Gender equality speaker returns to Cayman

Gender equality advocate Jackson Katz will return to Grand Cayman in early March to continue talks on gender violence prevention, as part of Honouring Women Month.

Mr. Katz will hold a series of workshops on how professionals in leadership roles can become influencers in improving gender equality and prevent sexual harassment in the workplace and elsewhere.

The Boston-area-based campaigner is co-facilitating four Gender Violence Prevention Leadership sessions with La Shonda Coleman, associate dean of student affairs at Pepperdine University.

The interactive, three-hour workshops will include breakout sessions, role play and other exercises. The workshops will be held at the Grand Cayman Marriott Beach Resort on Thursday, March 1, and Friday, March 2.

The free sessions, in honor of International Women’s Day on March 8, are for civil servant leaders, human resources professionals, social welfare workers and sports coaches, among others, who are interested in becoming proactive rather than being passive bystanders when gender violence and harassment is raised, according to a press release.

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In stating that most cases of gender violence are committed by men, Mr. Katz advises that gender inequality can no longer be brushed off as a “women’s issue.”

“Men also need to step up, as influencers, when it comes to addressing sexual harassment,” he said in the press release. “No one is suggesting that you physically take on an abuser. But it’s no longer enough to say I’m a good person, this has nothing to do with me. Men and women have to meet such behaviors head on and stop enabling by their silence.”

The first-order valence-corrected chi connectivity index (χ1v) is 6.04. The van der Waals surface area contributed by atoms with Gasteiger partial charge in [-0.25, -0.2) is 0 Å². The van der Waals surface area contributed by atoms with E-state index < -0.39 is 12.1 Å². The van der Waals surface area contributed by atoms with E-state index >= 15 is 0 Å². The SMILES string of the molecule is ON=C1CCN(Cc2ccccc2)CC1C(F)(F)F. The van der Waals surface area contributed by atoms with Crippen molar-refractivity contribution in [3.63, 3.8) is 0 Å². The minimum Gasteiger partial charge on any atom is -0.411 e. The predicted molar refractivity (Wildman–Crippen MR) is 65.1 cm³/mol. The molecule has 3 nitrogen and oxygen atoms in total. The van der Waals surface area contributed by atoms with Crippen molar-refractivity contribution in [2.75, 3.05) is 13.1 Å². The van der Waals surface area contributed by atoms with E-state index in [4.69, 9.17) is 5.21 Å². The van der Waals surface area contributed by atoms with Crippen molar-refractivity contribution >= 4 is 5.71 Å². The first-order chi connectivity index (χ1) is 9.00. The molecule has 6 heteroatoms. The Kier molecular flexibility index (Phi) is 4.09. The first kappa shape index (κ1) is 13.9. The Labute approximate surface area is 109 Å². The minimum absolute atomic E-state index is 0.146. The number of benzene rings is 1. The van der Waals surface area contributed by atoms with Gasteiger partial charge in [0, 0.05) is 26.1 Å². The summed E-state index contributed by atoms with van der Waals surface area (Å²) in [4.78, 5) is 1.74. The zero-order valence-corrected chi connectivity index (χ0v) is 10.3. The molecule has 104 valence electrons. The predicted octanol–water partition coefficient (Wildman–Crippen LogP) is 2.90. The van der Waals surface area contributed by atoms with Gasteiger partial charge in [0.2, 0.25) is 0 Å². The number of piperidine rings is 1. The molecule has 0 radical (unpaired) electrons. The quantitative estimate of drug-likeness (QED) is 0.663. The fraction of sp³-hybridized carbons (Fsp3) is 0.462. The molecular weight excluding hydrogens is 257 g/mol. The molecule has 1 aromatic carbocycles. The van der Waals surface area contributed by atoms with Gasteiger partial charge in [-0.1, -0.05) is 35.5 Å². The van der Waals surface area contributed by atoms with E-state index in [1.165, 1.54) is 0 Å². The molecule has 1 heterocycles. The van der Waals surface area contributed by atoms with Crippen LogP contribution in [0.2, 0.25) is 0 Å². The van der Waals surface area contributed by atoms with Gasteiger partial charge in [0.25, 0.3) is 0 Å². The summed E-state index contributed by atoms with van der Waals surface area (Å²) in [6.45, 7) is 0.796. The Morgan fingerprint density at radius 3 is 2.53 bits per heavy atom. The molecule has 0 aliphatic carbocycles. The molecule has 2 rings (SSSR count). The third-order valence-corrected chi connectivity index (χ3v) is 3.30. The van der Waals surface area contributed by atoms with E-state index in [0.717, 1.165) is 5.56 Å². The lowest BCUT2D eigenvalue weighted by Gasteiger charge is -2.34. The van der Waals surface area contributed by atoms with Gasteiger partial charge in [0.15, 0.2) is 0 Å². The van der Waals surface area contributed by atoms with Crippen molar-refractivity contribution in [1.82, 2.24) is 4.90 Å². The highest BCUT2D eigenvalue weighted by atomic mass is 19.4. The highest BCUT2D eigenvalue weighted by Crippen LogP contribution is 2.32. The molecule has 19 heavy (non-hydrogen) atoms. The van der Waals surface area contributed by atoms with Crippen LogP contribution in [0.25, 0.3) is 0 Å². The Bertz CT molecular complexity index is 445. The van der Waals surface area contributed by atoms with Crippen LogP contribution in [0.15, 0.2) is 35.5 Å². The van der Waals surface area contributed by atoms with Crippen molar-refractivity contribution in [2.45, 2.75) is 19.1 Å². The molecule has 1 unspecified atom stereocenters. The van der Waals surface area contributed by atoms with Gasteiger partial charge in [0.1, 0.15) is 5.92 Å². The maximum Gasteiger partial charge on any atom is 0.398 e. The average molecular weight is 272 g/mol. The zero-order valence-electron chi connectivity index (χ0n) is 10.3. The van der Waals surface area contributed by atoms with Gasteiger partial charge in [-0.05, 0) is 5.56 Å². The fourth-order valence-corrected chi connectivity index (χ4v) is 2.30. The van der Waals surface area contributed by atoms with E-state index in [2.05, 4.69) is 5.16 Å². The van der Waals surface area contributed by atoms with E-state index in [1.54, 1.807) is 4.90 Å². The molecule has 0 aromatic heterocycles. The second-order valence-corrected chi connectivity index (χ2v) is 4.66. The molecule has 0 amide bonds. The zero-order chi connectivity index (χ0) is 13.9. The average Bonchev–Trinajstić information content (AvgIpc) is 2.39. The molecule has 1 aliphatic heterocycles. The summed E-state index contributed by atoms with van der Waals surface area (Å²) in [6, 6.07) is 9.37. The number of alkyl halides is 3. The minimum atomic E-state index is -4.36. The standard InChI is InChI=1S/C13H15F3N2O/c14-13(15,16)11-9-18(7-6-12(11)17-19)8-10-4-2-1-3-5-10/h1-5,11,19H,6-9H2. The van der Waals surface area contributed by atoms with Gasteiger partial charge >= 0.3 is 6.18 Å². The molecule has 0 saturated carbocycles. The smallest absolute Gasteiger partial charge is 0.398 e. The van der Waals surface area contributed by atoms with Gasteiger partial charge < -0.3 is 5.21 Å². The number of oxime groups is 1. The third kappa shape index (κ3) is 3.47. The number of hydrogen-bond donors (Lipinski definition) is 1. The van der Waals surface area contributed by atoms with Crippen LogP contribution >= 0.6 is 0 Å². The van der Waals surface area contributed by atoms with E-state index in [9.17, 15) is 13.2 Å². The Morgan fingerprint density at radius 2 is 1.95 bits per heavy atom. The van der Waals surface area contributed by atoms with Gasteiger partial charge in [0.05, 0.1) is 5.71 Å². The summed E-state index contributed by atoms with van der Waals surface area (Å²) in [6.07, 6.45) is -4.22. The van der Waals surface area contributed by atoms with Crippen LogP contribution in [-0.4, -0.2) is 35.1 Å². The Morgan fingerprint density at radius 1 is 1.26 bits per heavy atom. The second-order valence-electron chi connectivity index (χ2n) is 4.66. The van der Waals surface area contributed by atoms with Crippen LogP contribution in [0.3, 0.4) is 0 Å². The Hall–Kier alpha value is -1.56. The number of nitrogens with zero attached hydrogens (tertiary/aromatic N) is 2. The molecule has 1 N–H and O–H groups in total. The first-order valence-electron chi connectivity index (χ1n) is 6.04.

He said the training gives men and women the latest tools to comfortably but uncompromisingly counter sexism among friends, teammates, colleagues and co-workers, as well as to help them develop tools to provide stronger leadership on these critical issues.

Mr. Katz is currently working on an Oscar awards campaign, called #AskHerMore, with the San Francisco-based Representation Project.

March’s Honouring Women Month coincides with a greater awareness of gender harassment issues globally. The debate, fueled by celebrity pronouncements, is gaining momentum with calls for substantive action through the #MeToo, #AskMoreofHim and #AskHerMore campaigns.

#AskMoreofHim is calling on television journalists and interviewers covering the Oscars on March 4 to ask men in Hollywood what they plan to do to support women in the #MeToo movement, while urging them to use their platform to address men about the need for them to speak out about sexist abuse.

To register for the 9 a.m. to noon, or the 2 p.m. to 5 p.m. sessions, call the Family Resource Centre at 949-0006.

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  1. Sadly the issue of sexual harassment, sometimes lies in the hands of women. For many years Harvey Weinstein was a well known despot, as well as other unfavorable descriptions. Hollywood is a small place. Anyone in or connected to the entertainment industry knew the ugly side to this man. YET, the women flocked. Yet, the women swallowed their pride, if they had any, and for the sake of their careers let desperation dictate what would become an ugly blame game, making men the culprits of all that is seedy, unseemly, and ugly. Well, my friends, women like that certifiable Rose McGowan, and all the other poor women on the “get Harvey” bandwagon, need to look deep into themselves. Perhaps culpability should be shared with everyone. Their almighty careers has taken center stage to dignity, morals and decency.

  2. READ my lips. I said blame SOMETIMES lies with the women. If a woman goes to a hotel room with a man, they are assuredly not going to discuss the stock market. This is the case with Mr. Weinstein, and a woman. PLEEAASE. Women get smart, and remember nothing is worth sacrificing your self respect for.